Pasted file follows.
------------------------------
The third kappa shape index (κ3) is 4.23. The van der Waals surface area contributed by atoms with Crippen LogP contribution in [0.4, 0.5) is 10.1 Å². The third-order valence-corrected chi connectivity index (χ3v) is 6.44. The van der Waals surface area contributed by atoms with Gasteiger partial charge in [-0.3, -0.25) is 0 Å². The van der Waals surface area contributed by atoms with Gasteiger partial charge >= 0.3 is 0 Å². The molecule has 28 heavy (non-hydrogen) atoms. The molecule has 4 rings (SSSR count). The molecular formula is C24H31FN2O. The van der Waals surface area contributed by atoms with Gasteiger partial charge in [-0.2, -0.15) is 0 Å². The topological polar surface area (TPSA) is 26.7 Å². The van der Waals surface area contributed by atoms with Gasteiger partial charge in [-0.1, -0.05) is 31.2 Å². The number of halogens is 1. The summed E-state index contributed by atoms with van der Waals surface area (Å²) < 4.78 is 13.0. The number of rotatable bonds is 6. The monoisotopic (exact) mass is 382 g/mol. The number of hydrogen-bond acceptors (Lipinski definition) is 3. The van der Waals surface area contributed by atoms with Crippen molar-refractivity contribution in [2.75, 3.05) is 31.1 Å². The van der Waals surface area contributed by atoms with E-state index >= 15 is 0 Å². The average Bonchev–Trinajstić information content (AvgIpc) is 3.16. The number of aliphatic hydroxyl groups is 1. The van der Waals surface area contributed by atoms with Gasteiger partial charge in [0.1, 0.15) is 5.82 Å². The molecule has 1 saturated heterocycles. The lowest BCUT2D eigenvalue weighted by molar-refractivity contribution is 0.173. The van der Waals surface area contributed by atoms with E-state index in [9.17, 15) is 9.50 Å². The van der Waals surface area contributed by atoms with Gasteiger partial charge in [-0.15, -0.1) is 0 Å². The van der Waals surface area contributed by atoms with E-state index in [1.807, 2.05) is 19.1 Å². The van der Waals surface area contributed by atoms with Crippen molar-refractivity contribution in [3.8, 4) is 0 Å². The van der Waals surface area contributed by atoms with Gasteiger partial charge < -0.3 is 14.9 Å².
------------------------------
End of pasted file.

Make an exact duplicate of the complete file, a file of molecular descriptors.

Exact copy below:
The third kappa shape index (κ3) is 4.23. The van der Waals surface area contributed by atoms with Crippen LogP contribution in [0.4, 0.5) is 10.1 Å². The third-order valence-corrected chi connectivity index (χ3v) is 6.44. The van der Waals surface area contributed by atoms with Gasteiger partial charge in [-0.3, -0.25) is 0 Å². The van der Waals surface area contributed by atoms with Gasteiger partial charge >= 0.3 is 0 Å². The molecule has 28 heavy (non-hydrogen) atoms. The molecule has 4 rings (SSSR count). The molecular formula is C24H31FN2O. The van der Waals surface area contributed by atoms with Gasteiger partial charge in [-0.2, -0.15) is 0 Å². The topological polar surface area (TPSA) is 26.7 Å². The van der Waals surface area contributed by atoms with Gasteiger partial charge in [-0.1, -0.05) is 31.2 Å². The number of halogens is 1. The summed E-state index contributed by atoms with van der Waals surface area (Å²) < 4.78 is 13.0. The number of rotatable bonds is 6. The monoisotopic (exact) mass is 382 g/mol. The number of hydrogen-bond acceptors (Lipinski definition) is 3. The van der Waals surface area contributed by atoms with Crippen molar-refractivity contribution in [2.75, 3.05) is 31.1 Å². The van der Waals surface area contributed by atoms with E-state index >= 15 is 0 Å². The average Bonchev–Trinajstić information content (AvgIpc) is 3.16. The number of aliphatic hydroxyl groups is 1. The van der Waals surface area contributed by atoms with Gasteiger partial charge in [0.1, 0.15) is 5.82 Å². The molecule has 1 saturated heterocycles. The lowest BCUT2D eigenvalue weighted by molar-refractivity contribution is 0.173. The van der Waals surface area contributed by atoms with E-state index in [9.17, 15) is 9.50 Å². The van der Waals surface area contributed by atoms with Gasteiger partial charge in [-0.15, -0.1) is 0 Å². The van der Waals surface area contributed by atoms with E-state index in [1.807, 2.05) is 19.1 Å². The van der Waals surface area contributed by atoms with Crippen molar-refractivity contribution in [3.8, 4) is 0 Å². The van der Waals surface area contributed by atoms with Gasteiger partial charge < -0.3 is 14.9 Å².